A weir 20 extends across the floor 7 of the air separating chamber 1. This weir is provided with at least one drain hole 21 of small cross section. As it can be seen in FIG. 2, the weir 20 terminates at the outside wall 8 of the air separating chamber.
In the embodiment represented in FIGS. 1 and 2, the weir 20 is disposed adjacent the outlet opening 9 of the air separating chamber 1.
The upper edge 22 of the weir 20 is at a higher level than the upper edge of the inlet aperture 18. As a result, the bottom part of the air separating chamber will be filled up to the level of the weir 20 with milk that is free of air or low in air content, and the bottom end of the measuring chamber will be immersed in this milk. Consequently, only milk that is free of air or low in air content will enter into the measuring chamber.
The outlet opening 9 need not be a calibrated orifice. The level of milk in the milk measuring chamber will alternate during the measuring operation between the levels determined by the sensors 15 and 16. As soon as the surface of the column of milk in the milk measuring chamber drops to the lower sensor 16, the value 10 is shifted to the closed position and closes the outlet opening 9. In the next period the level of the milk column in the measuring chamber 17 rises until its surface reaches the upper sensor 15. The control circuit 14 then shifts the valve associated with the outlet opening 9 to the open position.
The total amount of milk is determined by the summation of the measurements, as described in the earlier U.S. patent application Ser. No. 266,036 filed May 22, 1981.
In the case of the embodiment represented in FIGS. 3 and 4, the milk-air mixture is fed in through an inlet tube 23 which extends from the floor 24 through the entire height of the apparatus. The upper opening 25 of the inlet tube 23 can be closed by air-operated valve equipped with a diaphragm 26. The valve operating chamber 27, which is defined on one side by the diaphragm 26 clamped in the valve casing 28, is acted upon by compressed air or vacuum through a connection 29.
As indicated in FIG. 5, a connecting line 30 leading to a multiway slide valve 31 of an apparatus for the automatic detachment of the milker 32 and milk claw 33 from the cow can be attached to the connection 29. The inlet tube 23 is connected to the milk claw 33 by a hose 34.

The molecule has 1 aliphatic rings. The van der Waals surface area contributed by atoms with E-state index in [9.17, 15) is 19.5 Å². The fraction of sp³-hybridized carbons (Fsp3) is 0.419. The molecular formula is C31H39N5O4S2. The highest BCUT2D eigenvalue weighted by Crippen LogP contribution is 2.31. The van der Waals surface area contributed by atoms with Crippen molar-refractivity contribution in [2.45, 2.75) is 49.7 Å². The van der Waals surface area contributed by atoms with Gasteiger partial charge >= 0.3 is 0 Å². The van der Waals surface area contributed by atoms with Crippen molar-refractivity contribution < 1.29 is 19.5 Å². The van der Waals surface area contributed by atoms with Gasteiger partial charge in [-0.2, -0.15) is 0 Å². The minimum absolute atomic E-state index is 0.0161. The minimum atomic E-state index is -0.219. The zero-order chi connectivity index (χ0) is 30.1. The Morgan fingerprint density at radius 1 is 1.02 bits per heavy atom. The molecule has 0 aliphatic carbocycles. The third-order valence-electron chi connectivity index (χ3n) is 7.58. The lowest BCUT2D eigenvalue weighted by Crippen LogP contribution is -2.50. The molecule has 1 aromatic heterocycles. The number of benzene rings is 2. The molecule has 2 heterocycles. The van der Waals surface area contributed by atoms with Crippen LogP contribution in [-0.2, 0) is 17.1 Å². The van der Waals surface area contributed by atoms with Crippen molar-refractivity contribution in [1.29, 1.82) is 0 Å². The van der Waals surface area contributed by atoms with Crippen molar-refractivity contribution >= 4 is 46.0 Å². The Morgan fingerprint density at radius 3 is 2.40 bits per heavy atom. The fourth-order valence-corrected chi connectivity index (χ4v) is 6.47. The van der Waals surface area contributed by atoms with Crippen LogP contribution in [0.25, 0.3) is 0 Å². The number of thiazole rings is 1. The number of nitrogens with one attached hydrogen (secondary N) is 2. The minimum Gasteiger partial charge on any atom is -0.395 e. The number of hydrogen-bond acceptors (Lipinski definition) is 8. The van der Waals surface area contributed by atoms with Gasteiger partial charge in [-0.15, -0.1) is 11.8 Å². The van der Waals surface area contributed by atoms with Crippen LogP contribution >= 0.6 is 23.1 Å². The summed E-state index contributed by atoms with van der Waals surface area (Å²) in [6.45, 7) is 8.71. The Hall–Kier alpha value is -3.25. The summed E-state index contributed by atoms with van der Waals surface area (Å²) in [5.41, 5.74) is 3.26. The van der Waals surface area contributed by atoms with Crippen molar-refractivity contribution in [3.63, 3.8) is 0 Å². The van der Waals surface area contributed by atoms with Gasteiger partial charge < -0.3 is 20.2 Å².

A tube 35 leads from the multiway valve 31 to the disconnector 36 for detaching the milker and a pipeline 37 leads to the vacuum pump which is not shown.
Whenever the multiway valve is in the one operating position, wherein the cylinder chamber 38 is connected to a vacuum, the opening 25 of the feed tube 23 will be closed by the diaphragm 26 due to the atmospheric pressure acting in the operating chamber 27. In this position of the multiway valve 31, a piston 39, which is connected to a plunger 40, enters into the cylinder chamber 38 and pulls the milker 32 away from the cow's udder.
When the multiway valve is in the other operating position, vacuum will be produced in the operating chamber 27, so that the diaphragm 26 assumes the position represented in FIG. 3, while atmospheric pressure will prevail in the cylinder chamber 38. Under these conditions, piston 39 and the plunger 40 assume the position indicated in FIG. 5.
In the embodiment shown in FIGS. 3 and 4, the air separating chamber 41 has a dividing wall 42 whose upper edge 43 ends at a distance from the roof 44. At a distance from the floor 24, the dividing wall 42 has apertures 45 whereby a weir 46 is formed whose upper edge 47 is at a higher level than the inlet aperture 48 to the measuring chamber 49. The dividing wall 42 produces a quieting of the milk-air mixture entering downwardly, so that frothing is limited and the milk can flow without the entrainment of air into the milk measuring chamber 49 through the inlet aperture 48. At the roof 44 there is a connection 50 for a vacuum line 51. The weir 46 is provided with a drain hole 52.
As it appears from FIG. 4, the wall 42 dividing the milk measuring chamber 49 from the air separating chamber 41, adjoins the outside wall 53 of the air separating chamber.
The inlet tube 23 has a collar 54 down which the milk can flow gently from the opening 25 of the inlet tube 23 into the separating chamber 41.
As a modification of the embodiment represented in FIGS. 3 and 4, it is also possible to replace the openings 45 with throttling orifices which can be in the form of slits extending upwardly from the floor 24. In this embodiment the drain hole 52 is eliminated. The milk enters and leaves the measuring chamber 49 through the throttling slits.
In FIG. 4 it can be seen that antechambers are associated with the milk measuring chamber 49, and that through them the milk enters and leaves the measuring chamber.
It will be appreciated that the instant specification and claims are set forth by way of illustration and not limitation, and that various modifications and changes may be made without departing from the spirit and scope of the present invention.